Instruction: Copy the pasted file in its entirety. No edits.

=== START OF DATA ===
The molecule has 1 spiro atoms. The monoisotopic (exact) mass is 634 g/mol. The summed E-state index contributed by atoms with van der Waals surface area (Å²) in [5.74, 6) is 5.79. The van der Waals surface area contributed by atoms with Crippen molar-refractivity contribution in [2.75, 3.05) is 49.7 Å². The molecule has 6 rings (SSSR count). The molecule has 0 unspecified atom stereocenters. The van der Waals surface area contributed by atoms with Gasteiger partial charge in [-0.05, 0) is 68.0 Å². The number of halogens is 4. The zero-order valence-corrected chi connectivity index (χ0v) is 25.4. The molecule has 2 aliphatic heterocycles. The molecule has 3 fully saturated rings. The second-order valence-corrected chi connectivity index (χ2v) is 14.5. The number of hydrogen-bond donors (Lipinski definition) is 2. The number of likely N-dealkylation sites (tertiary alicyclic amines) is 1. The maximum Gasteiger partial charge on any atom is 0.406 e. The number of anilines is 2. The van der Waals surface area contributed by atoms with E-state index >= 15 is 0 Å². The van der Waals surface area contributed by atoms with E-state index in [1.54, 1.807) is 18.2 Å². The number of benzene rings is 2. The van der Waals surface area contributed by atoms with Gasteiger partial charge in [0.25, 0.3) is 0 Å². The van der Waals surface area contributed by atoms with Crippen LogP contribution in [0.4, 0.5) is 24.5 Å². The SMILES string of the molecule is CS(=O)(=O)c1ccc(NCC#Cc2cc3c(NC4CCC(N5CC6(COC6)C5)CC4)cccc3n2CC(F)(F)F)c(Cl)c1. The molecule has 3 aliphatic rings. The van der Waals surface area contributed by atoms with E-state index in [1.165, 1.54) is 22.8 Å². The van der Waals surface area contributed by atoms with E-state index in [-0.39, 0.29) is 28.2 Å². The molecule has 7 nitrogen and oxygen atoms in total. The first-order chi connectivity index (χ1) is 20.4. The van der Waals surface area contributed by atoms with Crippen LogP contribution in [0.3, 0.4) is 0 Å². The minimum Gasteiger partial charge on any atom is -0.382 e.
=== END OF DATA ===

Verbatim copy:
The molecule has 1 spiro atoms. The monoisotopic (exact) mass is 634 g/mol. The summed E-state index contributed by atoms with van der Waals surface area (Å²) in [5.74, 6) is 5.79. The van der Waals surface area contributed by atoms with Crippen molar-refractivity contribution in [2.75, 3.05) is 49.7 Å². The molecule has 6 rings (SSSR count). The molecule has 0 unspecified atom stereocenters. The van der Waals surface area contributed by atoms with Gasteiger partial charge in [-0.05, 0) is 68.0 Å². The number of halogens is 4. The zero-order valence-corrected chi connectivity index (χ0v) is 25.4. The molecule has 2 aliphatic heterocycles. The molecule has 3 fully saturated rings. The second-order valence-corrected chi connectivity index (χ2v) is 14.5. The number of hydrogen-bond donors (Lipinski definition) is 2. The number of likely N-dealkylation sites (tertiary alicyclic amines) is 1. The maximum Gasteiger partial charge on any atom is 0.406 e. The number of anilines is 2. The van der Waals surface area contributed by atoms with E-state index >= 15 is 0 Å². The van der Waals surface area contributed by atoms with E-state index in [1.54, 1.807) is 18.2 Å². The number of benzene rings is 2. The van der Waals surface area contributed by atoms with Gasteiger partial charge in [0.25, 0.3) is 0 Å². The van der Waals surface area contributed by atoms with Crippen LogP contribution in [0.4, 0.5) is 24.5 Å². The SMILES string of the molecule is CS(=O)(=O)c1ccc(NCC#Cc2cc3c(NC4CCC(N5CC6(COC6)C5)CC4)cccc3n2CC(F)(F)F)c(Cl)c1. The molecule has 3 aliphatic rings. The van der Waals surface area contributed by atoms with E-state index in [1.165, 1.54) is 22.8 Å². The van der Waals surface area contributed by atoms with E-state index in [-0.39, 0.29) is 28.2 Å². The molecule has 7 nitrogen and oxygen atoms in total. The first-order chi connectivity index (χ1) is 20.4. The van der Waals surface area contributed by atoms with Crippen LogP contribution in [0.3, 0.4) is 0 Å². The minimum Gasteiger partial charge on any atom is -0.382 e.